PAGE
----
Storch is proud of what the Wildcats accomplished, noting logistics — unlike in southeastern Michigan — were a big challenge.
“We were an island,” Storch said. “We were big school in the middle of nowhere.
“We couldn’t get together and have any kind of summer program with other communities because they didn’t have soccer, and if they had soccer they were at a Class D or C level that was way beneath what we were playing in the Big North.”
Storch’s tenure, which included six years serving as the Wildcats’ athletic director while coaching, drew accolades from his coaches and athletic directors. In addition to Jonker, Gaylord AD Christian Wilson, and West boys head coach and girls assistant coach Matt Griesinger gave high praise.
They are among those who will miss the successful coach.
“Tim leaves Alpena in better shape than when he arrived, and that is the true mark of a great coach and administrator,” Wilson said. “He has been an outstanding representative of Alpena High School, both as a soccer coach and as an athletic director.
“Tim brought a level of stability and expertise and was well-thought of by players, coaches, and community members.”
Griesinger, who has led the Titans to considerable postseason success and upheld BNC dominance since taking over the West program eight seasons ago, was particularly impressed with Storch’s energy and passion for his players evident in every match.
“Tim is one of the most respected coaches in the state, and what he has done for the soccer communities in both Troy and Alpena is not just commendable, but also something that every high school coach should hope to emulate,” Griesinger stated. “Storch is a stand-up guy, and all of us other coaches in the BNC should consider ourselves lucky that our journeys in the sport overlapped.”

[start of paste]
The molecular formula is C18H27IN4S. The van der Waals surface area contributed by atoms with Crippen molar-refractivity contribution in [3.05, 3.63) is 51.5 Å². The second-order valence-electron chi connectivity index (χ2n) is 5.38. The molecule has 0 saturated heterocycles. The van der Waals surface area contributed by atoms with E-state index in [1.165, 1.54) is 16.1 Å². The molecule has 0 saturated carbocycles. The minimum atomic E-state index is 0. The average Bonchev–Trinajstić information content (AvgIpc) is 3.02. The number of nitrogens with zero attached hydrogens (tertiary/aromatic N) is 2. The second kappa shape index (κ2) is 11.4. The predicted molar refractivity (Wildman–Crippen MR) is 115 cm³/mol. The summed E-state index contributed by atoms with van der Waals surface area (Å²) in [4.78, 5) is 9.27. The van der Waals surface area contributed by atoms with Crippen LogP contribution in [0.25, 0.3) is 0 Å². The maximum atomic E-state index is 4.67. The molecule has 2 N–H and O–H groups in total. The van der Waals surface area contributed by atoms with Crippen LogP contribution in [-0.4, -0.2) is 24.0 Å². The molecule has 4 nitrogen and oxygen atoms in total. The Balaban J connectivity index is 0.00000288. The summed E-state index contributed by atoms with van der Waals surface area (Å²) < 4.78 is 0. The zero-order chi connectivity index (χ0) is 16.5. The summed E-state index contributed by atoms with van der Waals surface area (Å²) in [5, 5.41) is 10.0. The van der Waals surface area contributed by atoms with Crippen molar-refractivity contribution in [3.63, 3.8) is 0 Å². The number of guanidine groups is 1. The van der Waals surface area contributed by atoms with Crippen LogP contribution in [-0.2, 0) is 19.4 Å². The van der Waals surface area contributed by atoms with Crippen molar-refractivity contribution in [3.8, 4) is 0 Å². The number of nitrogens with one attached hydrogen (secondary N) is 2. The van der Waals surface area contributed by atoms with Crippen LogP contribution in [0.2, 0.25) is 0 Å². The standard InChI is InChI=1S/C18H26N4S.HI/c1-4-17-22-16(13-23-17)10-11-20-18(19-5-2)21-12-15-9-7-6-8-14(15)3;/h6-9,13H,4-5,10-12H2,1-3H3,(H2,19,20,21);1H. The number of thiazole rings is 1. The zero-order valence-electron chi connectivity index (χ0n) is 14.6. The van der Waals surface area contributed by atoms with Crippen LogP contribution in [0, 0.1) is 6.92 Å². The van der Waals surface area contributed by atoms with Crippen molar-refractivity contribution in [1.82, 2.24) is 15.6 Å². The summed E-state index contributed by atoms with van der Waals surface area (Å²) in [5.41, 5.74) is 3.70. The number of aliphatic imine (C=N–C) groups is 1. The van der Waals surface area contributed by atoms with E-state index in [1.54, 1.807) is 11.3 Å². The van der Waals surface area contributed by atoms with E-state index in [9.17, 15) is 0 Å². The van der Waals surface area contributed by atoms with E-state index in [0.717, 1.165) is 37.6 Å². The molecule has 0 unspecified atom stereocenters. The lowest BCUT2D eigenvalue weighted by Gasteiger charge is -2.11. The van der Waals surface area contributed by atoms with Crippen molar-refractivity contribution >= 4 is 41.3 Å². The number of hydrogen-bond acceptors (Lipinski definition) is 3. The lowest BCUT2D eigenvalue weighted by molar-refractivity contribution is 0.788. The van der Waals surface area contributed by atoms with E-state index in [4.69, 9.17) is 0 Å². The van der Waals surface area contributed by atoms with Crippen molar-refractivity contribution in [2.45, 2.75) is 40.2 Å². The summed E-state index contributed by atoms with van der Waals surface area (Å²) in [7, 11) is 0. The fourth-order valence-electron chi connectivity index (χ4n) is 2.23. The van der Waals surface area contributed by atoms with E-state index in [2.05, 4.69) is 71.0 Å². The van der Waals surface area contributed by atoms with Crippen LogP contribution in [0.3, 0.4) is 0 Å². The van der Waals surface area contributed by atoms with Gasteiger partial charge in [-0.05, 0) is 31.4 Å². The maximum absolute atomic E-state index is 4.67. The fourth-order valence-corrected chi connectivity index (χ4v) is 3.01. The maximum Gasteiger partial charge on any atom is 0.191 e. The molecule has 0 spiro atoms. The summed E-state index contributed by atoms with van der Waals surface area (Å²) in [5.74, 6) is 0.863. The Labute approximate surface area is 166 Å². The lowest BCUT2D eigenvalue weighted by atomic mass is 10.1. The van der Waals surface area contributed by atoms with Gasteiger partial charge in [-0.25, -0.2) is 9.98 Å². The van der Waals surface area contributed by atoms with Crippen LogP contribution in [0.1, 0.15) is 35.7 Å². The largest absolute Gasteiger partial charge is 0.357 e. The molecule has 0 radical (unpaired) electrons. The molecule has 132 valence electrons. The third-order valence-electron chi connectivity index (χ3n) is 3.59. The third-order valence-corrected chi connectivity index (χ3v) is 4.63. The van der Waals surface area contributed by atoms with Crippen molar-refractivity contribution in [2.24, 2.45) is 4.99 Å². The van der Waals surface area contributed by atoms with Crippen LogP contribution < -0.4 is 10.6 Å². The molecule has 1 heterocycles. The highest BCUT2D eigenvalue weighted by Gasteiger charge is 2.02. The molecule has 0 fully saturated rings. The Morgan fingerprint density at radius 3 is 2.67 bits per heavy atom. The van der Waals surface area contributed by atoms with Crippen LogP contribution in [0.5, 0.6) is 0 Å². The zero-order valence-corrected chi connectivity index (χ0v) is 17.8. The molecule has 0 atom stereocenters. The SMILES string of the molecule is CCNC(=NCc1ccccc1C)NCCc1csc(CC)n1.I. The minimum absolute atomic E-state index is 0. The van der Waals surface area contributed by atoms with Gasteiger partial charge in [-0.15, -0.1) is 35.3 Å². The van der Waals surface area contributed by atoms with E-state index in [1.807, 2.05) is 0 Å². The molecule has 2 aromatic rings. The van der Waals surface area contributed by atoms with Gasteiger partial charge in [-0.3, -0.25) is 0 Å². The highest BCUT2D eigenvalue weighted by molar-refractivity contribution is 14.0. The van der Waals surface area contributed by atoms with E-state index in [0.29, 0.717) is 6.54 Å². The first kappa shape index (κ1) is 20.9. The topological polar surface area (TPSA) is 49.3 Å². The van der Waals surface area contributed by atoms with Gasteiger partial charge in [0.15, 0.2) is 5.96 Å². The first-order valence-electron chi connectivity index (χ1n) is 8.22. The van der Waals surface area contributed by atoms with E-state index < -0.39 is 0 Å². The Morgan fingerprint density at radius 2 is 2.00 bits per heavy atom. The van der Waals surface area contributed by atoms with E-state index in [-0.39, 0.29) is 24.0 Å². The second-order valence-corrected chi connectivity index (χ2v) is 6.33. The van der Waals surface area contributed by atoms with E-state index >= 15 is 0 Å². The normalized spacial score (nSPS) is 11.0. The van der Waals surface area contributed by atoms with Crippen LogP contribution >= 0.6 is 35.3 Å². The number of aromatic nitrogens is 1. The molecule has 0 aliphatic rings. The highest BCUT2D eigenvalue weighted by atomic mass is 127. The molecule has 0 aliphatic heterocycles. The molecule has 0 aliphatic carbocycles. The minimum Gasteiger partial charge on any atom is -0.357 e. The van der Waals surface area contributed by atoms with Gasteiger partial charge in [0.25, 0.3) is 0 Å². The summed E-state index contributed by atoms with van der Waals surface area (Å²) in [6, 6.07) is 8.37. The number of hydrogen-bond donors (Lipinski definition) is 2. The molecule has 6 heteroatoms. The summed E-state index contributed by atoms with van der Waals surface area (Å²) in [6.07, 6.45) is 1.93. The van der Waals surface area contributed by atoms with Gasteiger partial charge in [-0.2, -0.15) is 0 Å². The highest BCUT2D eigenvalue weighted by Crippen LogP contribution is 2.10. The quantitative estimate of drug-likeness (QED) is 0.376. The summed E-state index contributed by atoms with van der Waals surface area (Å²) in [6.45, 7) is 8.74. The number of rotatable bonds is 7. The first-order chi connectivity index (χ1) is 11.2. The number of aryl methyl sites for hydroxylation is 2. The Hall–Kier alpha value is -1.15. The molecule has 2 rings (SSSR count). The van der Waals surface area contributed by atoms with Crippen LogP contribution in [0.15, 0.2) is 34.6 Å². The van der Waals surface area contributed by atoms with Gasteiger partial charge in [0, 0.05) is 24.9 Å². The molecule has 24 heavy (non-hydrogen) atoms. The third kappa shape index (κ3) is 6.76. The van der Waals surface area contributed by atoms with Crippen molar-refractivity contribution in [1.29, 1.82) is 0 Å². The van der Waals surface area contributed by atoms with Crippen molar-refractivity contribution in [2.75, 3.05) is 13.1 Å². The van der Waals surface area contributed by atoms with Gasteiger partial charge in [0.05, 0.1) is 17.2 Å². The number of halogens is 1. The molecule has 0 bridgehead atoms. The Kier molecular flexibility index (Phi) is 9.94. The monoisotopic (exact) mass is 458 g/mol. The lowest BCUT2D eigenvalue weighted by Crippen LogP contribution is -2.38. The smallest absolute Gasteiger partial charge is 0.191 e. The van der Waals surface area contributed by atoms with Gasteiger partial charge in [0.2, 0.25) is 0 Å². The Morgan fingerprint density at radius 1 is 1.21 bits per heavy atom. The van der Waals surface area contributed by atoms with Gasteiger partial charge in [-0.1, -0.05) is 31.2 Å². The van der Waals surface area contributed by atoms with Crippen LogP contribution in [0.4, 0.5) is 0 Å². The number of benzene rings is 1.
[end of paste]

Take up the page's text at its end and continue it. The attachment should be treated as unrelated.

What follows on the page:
Storch is leaving Michigan high school sports as they face a shortage of referees and qualified coaches. He’s not certain of the exact reasons for it, but he points to time constraints and pressures faced on and off the field.
And, he knows the days of a teacher starting a career, coaching sports and sticking with it are long gone.
“My wife has always said I was a dinosaur,” Storch said with a chuckle. “Back in my day, even if you had family and kids, you still made time for coaching.
“Coaching was part of my fiber — it kind of defined me.”
Storch is quick to point out “soccer coach” was just one of three hats he wore, along with history teacher and friend.
“I’m Mr. Storch to my students,” he recalls telling his student-athletes at Athens. “I’m Coach to my kids, and I am Tim to my friends.
“They are three different hats; I learned how to wear them and how to balance them.”
Storch looks back to all the friendships he’s made around the game of soccer – with former players, fellow coaches, and referees – with excitement for the future.
He is also keeping in mind former players, referees and coaches who have passed on.
“It is kind of humbling when I think back all the years (to) coaches, referees and players I have interacted with,” he said. “We’re all here for a finite time.
“We need to make the most of it and hopefully leave the place a better place when we leave.”
Tom Spencer is a longtime MHSAA-registered basketball and soccer official, and former softball and baseball official, and he also has coached in the northern Lower Peninsula area. He previously has written for the Saginaw News, Bay County Sports Page and Midland Daily News. He can be reached at firstname.lastname@example.org with story ideas for Manistee, Wexford, Missaukee, Roscommon, Ogemaw, Iosco, Alcona, Oscoda, Crawford, Kalkaska, Grand Traverse, Benzie, Leelanau, Antrim, Otsego, Montmorency, Alpena, Presque Isle, Cheboygan, Charlevoix and Emmet counties.
PHOTOS (Top) Recently-retired Alpena soccer coach Tim Storch, left, talks things over with one of his players. (Middle) Storch, holding the microphone, elevated the Wildcats’ girls and boys programs since taking over both in 2011. (Photos courtesy of Therese Shaw.)